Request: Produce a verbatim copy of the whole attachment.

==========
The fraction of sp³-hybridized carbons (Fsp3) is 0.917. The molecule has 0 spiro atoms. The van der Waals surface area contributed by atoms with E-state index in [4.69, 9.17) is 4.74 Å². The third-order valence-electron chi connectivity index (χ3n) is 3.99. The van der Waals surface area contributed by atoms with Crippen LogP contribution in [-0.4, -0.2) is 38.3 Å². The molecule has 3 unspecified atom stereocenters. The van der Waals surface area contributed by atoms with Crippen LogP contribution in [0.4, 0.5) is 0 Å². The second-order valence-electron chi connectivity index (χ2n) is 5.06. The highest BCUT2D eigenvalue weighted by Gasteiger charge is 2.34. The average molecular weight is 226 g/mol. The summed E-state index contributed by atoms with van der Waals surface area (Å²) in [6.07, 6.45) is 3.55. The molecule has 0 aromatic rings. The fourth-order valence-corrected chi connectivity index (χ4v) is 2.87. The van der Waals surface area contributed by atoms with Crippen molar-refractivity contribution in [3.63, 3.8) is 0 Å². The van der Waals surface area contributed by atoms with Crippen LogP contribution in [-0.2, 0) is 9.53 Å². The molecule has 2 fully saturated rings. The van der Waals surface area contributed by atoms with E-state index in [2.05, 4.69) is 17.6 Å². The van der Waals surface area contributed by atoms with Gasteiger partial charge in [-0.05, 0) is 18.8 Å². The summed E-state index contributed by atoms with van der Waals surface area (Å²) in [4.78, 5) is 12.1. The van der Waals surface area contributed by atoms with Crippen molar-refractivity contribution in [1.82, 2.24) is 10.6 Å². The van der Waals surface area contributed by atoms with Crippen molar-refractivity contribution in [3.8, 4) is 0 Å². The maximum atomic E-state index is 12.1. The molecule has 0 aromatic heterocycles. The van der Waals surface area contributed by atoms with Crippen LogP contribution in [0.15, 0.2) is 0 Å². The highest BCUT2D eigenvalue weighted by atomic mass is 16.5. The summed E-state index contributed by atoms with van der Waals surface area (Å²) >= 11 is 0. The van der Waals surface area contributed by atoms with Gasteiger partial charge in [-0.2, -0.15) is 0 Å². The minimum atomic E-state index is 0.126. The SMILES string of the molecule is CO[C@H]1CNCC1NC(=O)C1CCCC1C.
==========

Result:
The fraction of sp³-hybridized carbons (Fsp3) is 0.917. The molecule has 0 spiro atoms. The van der Waals surface area contributed by atoms with E-state index in [4.69, 9.17) is 4.74 Å². The third-order valence-electron chi connectivity index (χ3n) is 3.99. The van der Waals surface area contributed by atoms with Crippen LogP contribution in [-0.4, -0.2) is 38.3 Å². The molecule has 3 unspecified atom stereocenters. The van der Waals surface area contributed by atoms with Crippen LogP contribution in [0.4, 0.5) is 0 Å². The second-order valence-electron chi connectivity index (χ2n) is 5.06. The highest BCUT2D eigenvalue weighted by Gasteiger charge is 2.34. The average molecular weight is 226 g/mol. The summed E-state index contributed by atoms with van der Waals surface area (Å²) in [6.07, 6.45) is 3.55. The molecule has 0 aromatic rings. The fourth-order valence-corrected chi connectivity index (χ4v) is 2.87. The van der Waals surface area contributed by atoms with Crippen molar-refractivity contribution in [3.63, 3.8) is 0 Å². The van der Waals surface area contributed by atoms with Crippen LogP contribution in [-0.2, 0) is 9.53 Å². The molecule has 2 fully saturated rings. The van der Waals surface area contributed by atoms with E-state index in [2.05, 4.69) is 17.6 Å². The van der Waals surface area contributed by atoms with Gasteiger partial charge in [-0.05, 0) is 18.8 Å². The summed E-state index contributed by atoms with van der Waals surface area (Å²) in [4.78, 5) is 12.1. The van der Waals surface area contributed by atoms with Crippen molar-refractivity contribution in [1.82, 2.24) is 10.6 Å². The van der Waals surface area contributed by atoms with Crippen molar-refractivity contribution in [3.8, 4) is 0 Å². The maximum atomic E-state index is 12.1. The molecule has 0 aromatic heterocycles. The van der Waals surface area contributed by atoms with Crippen LogP contribution in [0.15, 0.2) is 0 Å². The highest BCUT2D eigenvalue weighted by atomic mass is 16.5. The summed E-state index contributed by atoms with van der Waals surface area (Å²) >= 11 is 0. The van der Waals surface area contributed by atoms with Gasteiger partial charge in [-0.2, -0.15) is 0 Å². The minimum atomic E-state index is 0.126. The SMILES string of the molecule is CO[C@H]1CNCC1NC(=O)C1CCCC1C.